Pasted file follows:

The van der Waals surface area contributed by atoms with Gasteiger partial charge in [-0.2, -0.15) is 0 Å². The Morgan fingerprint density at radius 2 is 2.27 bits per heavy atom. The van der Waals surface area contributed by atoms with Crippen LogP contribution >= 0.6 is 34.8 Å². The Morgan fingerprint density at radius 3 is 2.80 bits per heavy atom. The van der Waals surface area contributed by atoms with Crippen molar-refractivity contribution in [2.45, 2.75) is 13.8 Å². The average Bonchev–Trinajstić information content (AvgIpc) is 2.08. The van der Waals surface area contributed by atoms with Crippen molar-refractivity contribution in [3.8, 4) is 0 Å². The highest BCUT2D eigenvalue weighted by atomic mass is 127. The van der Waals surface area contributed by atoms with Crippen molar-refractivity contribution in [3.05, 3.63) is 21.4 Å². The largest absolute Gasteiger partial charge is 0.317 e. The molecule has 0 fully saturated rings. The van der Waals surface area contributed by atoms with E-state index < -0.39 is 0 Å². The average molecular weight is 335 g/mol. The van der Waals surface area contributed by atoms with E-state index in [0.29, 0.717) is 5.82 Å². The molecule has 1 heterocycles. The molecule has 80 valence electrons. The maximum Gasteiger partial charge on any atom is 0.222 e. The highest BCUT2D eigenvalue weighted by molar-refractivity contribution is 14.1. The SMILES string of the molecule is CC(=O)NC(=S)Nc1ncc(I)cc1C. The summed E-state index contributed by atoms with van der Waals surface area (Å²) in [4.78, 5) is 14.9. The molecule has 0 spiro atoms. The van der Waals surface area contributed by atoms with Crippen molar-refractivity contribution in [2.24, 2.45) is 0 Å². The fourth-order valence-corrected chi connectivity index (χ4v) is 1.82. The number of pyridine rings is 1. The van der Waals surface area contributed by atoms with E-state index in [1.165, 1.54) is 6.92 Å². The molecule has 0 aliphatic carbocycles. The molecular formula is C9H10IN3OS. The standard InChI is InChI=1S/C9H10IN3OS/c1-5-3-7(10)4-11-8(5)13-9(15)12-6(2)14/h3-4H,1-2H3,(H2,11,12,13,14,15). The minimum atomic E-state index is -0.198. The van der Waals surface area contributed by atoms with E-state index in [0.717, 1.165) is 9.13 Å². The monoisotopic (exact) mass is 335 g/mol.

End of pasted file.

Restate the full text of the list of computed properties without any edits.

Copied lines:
The van der Waals surface area contributed by atoms with Gasteiger partial charge in [-0.2, -0.15) is 0 Å². The Morgan fingerprint density at radius 2 is 2.27 bits per heavy atom. The van der Waals surface area contributed by atoms with Crippen LogP contribution >= 0.6 is 34.8 Å². The Morgan fingerprint density at radius 3 is 2.80 bits per heavy atom. The van der Waals surface area contributed by atoms with Crippen molar-refractivity contribution in [2.45, 2.75) is 13.8 Å². The average Bonchev–Trinajstić information content (AvgIpc) is 2.08. The van der Waals surface area contributed by atoms with Crippen molar-refractivity contribution in [3.8, 4) is 0 Å². The highest BCUT2D eigenvalue weighted by atomic mass is 127. The van der Waals surface area contributed by atoms with Crippen molar-refractivity contribution in [3.05, 3.63) is 21.4 Å². The largest absolute Gasteiger partial charge is 0.317 e. The molecule has 0 fully saturated rings. The van der Waals surface area contributed by atoms with E-state index < -0.39 is 0 Å². The average molecular weight is 335 g/mol. The van der Waals surface area contributed by atoms with E-state index in [0.29, 0.717) is 5.82 Å². The molecule has 1 heterocycles. The molecule has 80 valence electrons. The maximum Gasteiger partial charge on any atom is 0.222 e. The highest BCUT2D eigenvalue weighted by molar-refractivity contribution is 14.1. The SMILES string of the molecule is CC(=O)NC(=S)Nc1ncc(I)cc1C. The summed E-state index contributed by atoms with van der Waals surface area (Å²) in [4.78, 5) is 14.9. The molecule has 0 spiro atoms. The van der Waals surface area contributed by atoms with Crippen molar-refractivity contribution in [2.24, 2.45) is 0 Å². The fourth-order valence-corrected chi connectivity index (χ4v) is 1.82. The number of pyridine rings is 1. The van der Waals surface area contributed by atoms with E-state index in [1.165, 1.54) is 6.92 Å². The molecule has 0 aliphatic carbocycles. The molecular formula is C9H10IN3OS. The standard InChI is InChI=1S/C9H10IN3OS/c1-5-3-7(10)4-11-8(5)13-9(15)12-6(2)14/h3-4H,1-2H3,(H2,11,12,13,14,15). The minimum atomic E-state index is -0.198. The van der Waals surface area contributed by atoms with E-state index in [0.717, 1.165) is 9.13 Å². The monoisotopic (exact) mass is 335 g/mol.